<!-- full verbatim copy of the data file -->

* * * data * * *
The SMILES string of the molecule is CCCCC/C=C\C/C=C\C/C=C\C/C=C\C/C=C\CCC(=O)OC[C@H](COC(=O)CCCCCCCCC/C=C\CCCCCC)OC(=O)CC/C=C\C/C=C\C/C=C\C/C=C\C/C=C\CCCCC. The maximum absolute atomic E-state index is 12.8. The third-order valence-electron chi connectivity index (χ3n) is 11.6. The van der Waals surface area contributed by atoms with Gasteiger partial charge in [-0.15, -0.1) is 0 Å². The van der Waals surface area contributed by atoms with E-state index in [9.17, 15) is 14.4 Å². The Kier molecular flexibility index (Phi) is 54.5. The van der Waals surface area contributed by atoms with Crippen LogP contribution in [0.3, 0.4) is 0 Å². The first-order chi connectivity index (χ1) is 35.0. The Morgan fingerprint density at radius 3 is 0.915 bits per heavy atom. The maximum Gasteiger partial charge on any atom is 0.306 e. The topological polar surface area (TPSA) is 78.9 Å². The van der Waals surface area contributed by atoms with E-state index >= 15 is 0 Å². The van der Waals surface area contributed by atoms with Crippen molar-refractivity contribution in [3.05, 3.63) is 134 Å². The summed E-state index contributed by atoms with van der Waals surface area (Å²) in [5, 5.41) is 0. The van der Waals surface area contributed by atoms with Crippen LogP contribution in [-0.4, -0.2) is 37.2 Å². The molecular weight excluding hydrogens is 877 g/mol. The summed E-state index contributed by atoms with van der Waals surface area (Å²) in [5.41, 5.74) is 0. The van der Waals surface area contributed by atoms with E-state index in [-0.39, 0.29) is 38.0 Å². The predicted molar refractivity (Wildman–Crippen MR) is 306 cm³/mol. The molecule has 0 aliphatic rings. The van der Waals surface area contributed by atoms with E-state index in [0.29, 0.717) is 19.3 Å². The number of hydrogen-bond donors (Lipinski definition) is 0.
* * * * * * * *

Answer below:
The SMILES string of the molecule is CCCCC/C=C\C/C=C\C/C=C\C/C=C\C/C=C\CCC(=O)OC[C@H](COC(=O)CCCCCCCCC/C=C\CCCCCC)OC(=O)CC/C=C\C/C=C\C/C=C\C/C=C\C/C=C\CCCCC. The maximum absolute atomic E-state index is 12.8. The third-order valence-electron chi connectivity index (χ3n) is 11.6. The van der Waals surface area contributed by atoms with Gasteiger partial charge in [-0.15, -0.1) is 0 Å². The van der Waals surface area contributed by atoms with E-state index in [9.17, 15) is 14.4 Å². The Kier molecular flexibility index (Phi) is 54.5. The van der Waals surface area contributed by atoms with Crippen LogP contribution in [0.3, 0.4) is 0 Å². The first-order chi connectivity index (χ1) is 35.0. The Morgan fingerprint density at radius 3 is 0.915 bits per heavy atom. The maximum Gasteiger partial charge on any atom is 0.306 e. The topological polar surface area (TPSA) is 78.9 Å². The van der Waals surface area contributed by atoms with E-state index >= 15 is 0 Å². The van der Waals surface area contributed by atoms with Crippen molar-refractivity contribution in [3.05, 3.63) is 134 Å². The summed E-state index contributed by atoms with van der Waals surface area (Å²) in [5, 5.41) is 0. The van der Waals surface area contributed by atoms with Crippen LogP contribution in [-0.4, -0.2) is 37.2 Å². The molecular weight excluding hydrogens is 877 g/mol. The summed E-state index contributed by atoms with van der Waals surface area (Å²) in [5.41, 5.74) is 0. The van der Waals surface area contributed by atoms with E-state index in [-0.39, 0.29) is 38.0 Å². The predicted molar refractivity (Wildman–Crippen MR) is 306 cm³/mol. The molecule has 0 aliphatic rings. The van der Waals surface area contributed by atoms with E-state index in [0.29, 0.717) is 19.3 Å². The number of hydrogen-bond donors (Lipinski definition) is 0.